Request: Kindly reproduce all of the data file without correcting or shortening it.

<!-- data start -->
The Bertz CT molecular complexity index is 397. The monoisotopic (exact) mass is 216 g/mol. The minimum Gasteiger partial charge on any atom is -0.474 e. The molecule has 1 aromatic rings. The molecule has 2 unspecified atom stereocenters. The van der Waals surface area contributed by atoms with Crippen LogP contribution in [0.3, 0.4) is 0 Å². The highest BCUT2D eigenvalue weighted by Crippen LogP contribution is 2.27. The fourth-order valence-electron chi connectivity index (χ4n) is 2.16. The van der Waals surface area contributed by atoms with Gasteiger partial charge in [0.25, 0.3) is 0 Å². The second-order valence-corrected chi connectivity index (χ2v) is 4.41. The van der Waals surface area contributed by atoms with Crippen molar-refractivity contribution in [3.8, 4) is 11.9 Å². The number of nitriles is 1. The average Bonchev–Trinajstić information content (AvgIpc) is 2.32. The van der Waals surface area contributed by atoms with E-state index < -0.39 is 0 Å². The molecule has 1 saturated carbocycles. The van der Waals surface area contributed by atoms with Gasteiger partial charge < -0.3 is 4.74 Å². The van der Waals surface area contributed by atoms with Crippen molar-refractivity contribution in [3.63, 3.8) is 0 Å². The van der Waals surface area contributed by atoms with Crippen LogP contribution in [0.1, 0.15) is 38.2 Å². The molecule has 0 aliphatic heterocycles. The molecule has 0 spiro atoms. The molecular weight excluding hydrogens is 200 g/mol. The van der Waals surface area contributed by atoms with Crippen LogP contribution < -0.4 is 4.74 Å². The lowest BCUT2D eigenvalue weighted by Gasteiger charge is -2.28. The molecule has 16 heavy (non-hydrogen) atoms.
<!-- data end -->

The Bertz CT molecular complexity index is 397. The monoisotopic (exact) mass is 216 g/mol. The minimum Gasteiger partial charge on any atom is -0.474 e. The molecule has 1 aromatic rings. The molecule has 2 unspecified atom stereocenters. The van der Waals surface area contributed by atoms with Crippen LogP contribution in [0.3, 0.4) is 0 Å². The highest BCUT2D eigenvalue weighted by Crippen LogP contribution is 2.27. The fourth-order valence-electron chi connectivity index (χ4n) is 2.16. The van der Waals surface area contributed by atoms with Gasteiger partial charge in [0.25, 0.3) is 0 Å². The second-order valence-corrected chi connectivity index (χ2v) is 4.41. The van der Waals surface area contributed by atoms with Crippen molar-refractivity contribution in [3.8, 4) is 11.9 Å². The number of nitriles is 1. The average Bonchev–Trinajstić information content (AvgIpc) is 2.32. The van der Waals surface area contributed by atoms with E-state index < -0.39 is 0 Å². The molecule has 1 saturated carbocycles. The van der Waals surface area contributed by atoms with Gasteiger partial charge < -0.3 is 4.74 Å². The van der Waals surface area contributed by atoms with Crippen molar-refractivity contribution in [3.63, 3.8) is 0 Å². The van der Waals surface area contributed by atoms with Crippen LogP contribution in [0.1, 0.15) is 38.2 Å². The molecule has 0 aliphatic heterocycles. The molecule has 0 spiro atoms. The molecular weight excluding hydrogens is 200 g/mol. The van der Waals surface area contributed by atoms with Crippen LogP contribution < -0.4 is 4.74 Å². The lowest BCUT2D eigenvalue weighted by Gasteiger charge is -2.28. The molecule has 16 heavy (non-hydrogen) atoms.